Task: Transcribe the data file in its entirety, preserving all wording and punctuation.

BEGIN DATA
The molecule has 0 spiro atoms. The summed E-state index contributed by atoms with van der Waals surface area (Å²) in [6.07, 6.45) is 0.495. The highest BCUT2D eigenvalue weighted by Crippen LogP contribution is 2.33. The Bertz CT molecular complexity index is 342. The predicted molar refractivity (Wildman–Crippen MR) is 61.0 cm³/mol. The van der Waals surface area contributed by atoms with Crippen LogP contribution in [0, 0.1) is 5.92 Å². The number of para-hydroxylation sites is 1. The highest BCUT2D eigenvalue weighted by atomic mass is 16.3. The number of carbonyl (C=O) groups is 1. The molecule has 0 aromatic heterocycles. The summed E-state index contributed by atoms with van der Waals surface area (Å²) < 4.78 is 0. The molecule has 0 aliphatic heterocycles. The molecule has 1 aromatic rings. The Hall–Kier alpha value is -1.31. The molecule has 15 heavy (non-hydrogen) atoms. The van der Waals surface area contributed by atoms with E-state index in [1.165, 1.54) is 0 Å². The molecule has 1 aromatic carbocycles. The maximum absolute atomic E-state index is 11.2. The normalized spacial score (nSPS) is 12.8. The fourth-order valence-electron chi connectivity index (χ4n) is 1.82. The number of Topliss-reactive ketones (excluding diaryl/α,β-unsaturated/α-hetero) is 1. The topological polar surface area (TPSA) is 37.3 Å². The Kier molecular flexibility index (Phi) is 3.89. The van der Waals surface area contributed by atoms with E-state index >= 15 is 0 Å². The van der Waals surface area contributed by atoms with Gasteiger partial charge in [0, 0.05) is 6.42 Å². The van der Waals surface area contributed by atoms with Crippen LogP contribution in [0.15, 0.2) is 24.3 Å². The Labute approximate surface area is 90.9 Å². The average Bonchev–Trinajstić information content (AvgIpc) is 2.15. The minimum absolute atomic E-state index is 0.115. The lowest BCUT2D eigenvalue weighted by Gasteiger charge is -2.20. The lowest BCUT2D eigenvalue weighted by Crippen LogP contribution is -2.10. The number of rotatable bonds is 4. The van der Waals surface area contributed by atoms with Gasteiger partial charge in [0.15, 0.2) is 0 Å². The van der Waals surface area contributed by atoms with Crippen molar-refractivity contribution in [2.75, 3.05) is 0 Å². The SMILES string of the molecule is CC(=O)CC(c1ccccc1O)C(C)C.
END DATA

The molecule has 0 spiro atoms. The summed E-state index contributed by atoms with van der Waals surface area (Å²) in [6.07, 6.45) is 0.495. The highest BCUT2D eigenvalue weighted by Crippen LogP contribution is 2.33. The Bertz CT molecular complexity index is 342. The predicted molar refractivity (Wildman–Crippen MR) is 61.0 cm³/mol. The van der Waals surface area contributed by atoms with Crippen LogP contribution in [0, 0.1) is 5.92 Å². The number of para-hydroxylation sites is 1. The highest BCUT2D eigenvalue weighted by atomic mass is 16.3. The number of carbonyl (C=O) groups is 1. The molecule has 0 aromatic heterocycles. The summed E-state index contributed by atoms with van der Waals surface area (Å²) < 4.78 is 0. The molecule has 0 aliphatic heterocycles. The molecule has 1 aromatic rings. The Hall–Kier alpha value is -1.31. The molecule has 15 heavy (non-hydrogen) atoms. The van der Waals surface area contributed by atoms with E-state index in [1.165, 1.54) is 0 Å². The molecule has 1 aromatic carbocycles. The maximum absolute atomic E-state index is 11.2. The normalized spacial score (nSPS) is 12.8. The fourth-order valence-electron chi connectivity index (χ4n) is 1.82. The number of Topliss-reactive ketones (excluding diaryl/α,β-unsaturated/α-hetero) is 1. The topological polar surface area (TPSA) is 37.3 Å². The Kier molecular flexibility index (Phi) is 3.89. The van der Waals surface area contributed by atoms with E-state index >= 15 is 0 Å². The van der Waals surface area contributed by atoms with Gasteiger partial charge in [0, 0.05) is 6.42 Å². The van der Waals surface area contributed by atoms with Crippen LogP contribution in [0.15, 0.2) is 24.3 Å². The Labute approximate surface area is 90.9 Å². The average Bonchev–Trinajstić information content (AvgIpc) is 2.15. The minimum absolute atomic E-state index is 0.115. The lowest BCUT2D eigenvalue weighted by Gasteiger charge is -2.20. The lowest BCUT2D eigenvalue weighted by Crippen LogP contribution is -2.10. The number of rotatable bonds is 4. The van der Waals surface area contributed by atoms with Gasteiger partial charge in [0.15, 0.2) is 0 Å². The van der Waals surface area contributed by atoms with Crippen molar-refractivity contribution in [2.75, 3.05) is 0 Å². The SMILES string of the molecule is CC(=O)CC(c1ccccc1O)C(C)C.